As music has evolved, so has the process of recording and distributing to the masses. We can now download music to our phones, computers, and portable music devices. The fact that I can carry my entire musical collection electronically on a gadget that is no larger than a deck of cards is crazy.
Technology has certainly advanced the music industry and created a more diverse consumer market but I wonder if the immediacy of the process has made us less informed about the music that we claim to love.
Being close to 40, I made the following musical format progression:
- Digital Files
In the halcyon days of my youth (pre high school), I could not wait to go and buy the latest album from my favorite band (Rush, Styx) and go home, analyze both sides of the cover, check out the linear notes, and drop it on the record player. I had the cool Panasonic stereo that had a tape player (that recorded) so I could make a tape of the album and put it in my Boom Box and walk around the neighborhood.
I would wait all week to listen to Casey Kasem’s American Top 40 on Sunday afternoons and hope to hear my favorite song.
In high school, I had a huge collection of cassettes and would carefully select which ones I would load in my 48 tape carrying case. And by carrying case, I mean luggage. This thing was huge, had two handles and Velcro straps on both sides. The stereo in my first car was worth more than the car itself. I had the awesome tape deck that would actually fast-forward or rewind by song and a digitally tuned radio. I was cool!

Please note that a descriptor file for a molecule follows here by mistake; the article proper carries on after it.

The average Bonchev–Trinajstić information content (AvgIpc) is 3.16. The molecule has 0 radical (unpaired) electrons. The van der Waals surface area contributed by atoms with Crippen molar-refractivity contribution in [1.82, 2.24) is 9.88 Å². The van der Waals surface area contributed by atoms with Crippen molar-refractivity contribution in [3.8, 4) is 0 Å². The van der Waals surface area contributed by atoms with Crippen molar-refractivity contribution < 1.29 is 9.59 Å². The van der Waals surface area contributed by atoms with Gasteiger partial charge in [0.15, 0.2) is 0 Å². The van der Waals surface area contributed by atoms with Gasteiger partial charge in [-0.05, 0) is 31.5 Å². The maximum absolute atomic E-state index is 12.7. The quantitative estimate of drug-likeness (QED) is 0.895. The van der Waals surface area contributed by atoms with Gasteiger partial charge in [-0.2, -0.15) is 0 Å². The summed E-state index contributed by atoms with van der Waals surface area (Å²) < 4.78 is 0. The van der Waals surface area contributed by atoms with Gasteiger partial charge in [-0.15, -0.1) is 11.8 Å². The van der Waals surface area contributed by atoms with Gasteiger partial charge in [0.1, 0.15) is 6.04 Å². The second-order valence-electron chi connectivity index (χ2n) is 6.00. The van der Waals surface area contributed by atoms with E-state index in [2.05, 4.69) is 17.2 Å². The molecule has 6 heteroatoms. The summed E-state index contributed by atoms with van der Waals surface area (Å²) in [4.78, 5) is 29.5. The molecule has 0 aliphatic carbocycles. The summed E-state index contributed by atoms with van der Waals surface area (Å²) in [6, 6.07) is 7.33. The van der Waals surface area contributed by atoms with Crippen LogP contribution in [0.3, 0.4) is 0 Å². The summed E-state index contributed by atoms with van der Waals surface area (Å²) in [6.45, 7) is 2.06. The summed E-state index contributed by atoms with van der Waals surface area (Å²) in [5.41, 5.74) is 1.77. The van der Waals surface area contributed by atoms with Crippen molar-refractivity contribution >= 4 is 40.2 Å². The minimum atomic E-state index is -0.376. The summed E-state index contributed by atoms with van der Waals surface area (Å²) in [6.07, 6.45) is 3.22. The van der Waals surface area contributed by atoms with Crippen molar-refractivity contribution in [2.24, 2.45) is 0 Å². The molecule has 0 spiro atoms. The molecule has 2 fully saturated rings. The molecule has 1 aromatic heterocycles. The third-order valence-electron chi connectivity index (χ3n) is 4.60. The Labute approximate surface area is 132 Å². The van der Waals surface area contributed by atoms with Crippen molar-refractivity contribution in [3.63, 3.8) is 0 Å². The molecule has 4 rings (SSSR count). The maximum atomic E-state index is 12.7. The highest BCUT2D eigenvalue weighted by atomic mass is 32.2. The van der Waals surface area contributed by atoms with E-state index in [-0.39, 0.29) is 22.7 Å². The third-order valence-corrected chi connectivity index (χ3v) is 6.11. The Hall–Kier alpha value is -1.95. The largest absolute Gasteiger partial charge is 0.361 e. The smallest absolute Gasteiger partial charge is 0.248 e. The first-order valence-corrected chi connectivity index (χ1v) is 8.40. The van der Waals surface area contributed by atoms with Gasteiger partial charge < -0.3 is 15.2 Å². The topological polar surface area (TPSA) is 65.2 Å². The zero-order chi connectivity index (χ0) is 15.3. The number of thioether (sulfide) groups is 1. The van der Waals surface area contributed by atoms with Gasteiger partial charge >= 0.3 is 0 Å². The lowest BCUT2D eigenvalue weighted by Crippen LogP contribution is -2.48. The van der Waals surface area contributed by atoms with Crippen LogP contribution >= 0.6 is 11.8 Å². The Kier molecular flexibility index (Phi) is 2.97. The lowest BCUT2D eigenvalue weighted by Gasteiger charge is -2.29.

In college, along comes the small, thin, circular beauty of the Compact Disc, affectionately known as the CD. It was revolutionary. You would carefully place the CD on its tray, push a button and watch it disappear and then crisp, clear, CD quality sound emanated from the speakers. The case was thin, square, and easily stackable. The carrying case for multiple CD’s was thin, rectangular, and easily portable. As the technology progressed, there would be artwork on the disc, and the beauty of all beauties, the hidden track.
Enter the digital age! I embraced the digital age and purchased several MP3 players before I fell victim to the siren song of the iPod. I own several iPods and a variety of docking stations to play them at home, work, in the truck, etc…
I am a fan of the portability of digital files however; I still buy CD’s in mass quantity. To me, there is something pure about going into a record store, perusing the racks of music, and selecting a few must have items. I still examine the covers, read linear notes, and enjoy every minute of each musical discovery.
Today, my kids have iPods! The only albums they have ever seen are the few that I have left in my collection. Record players and cassettes are completely foreign to them. They have an awareness of CD’s but do not own any. They like to purchase and download individual songs.
As parents, we always want better for our children. We want to afford them the opportunities we never had, we want to teach them from our mistakes, we want to raise them to lead a joyful, fulfilling existence.
With all that is right with their world, I can’t help but feel a bit sad knowing that they will never have the kind of musical experience that I had as a child.
Great music awaits!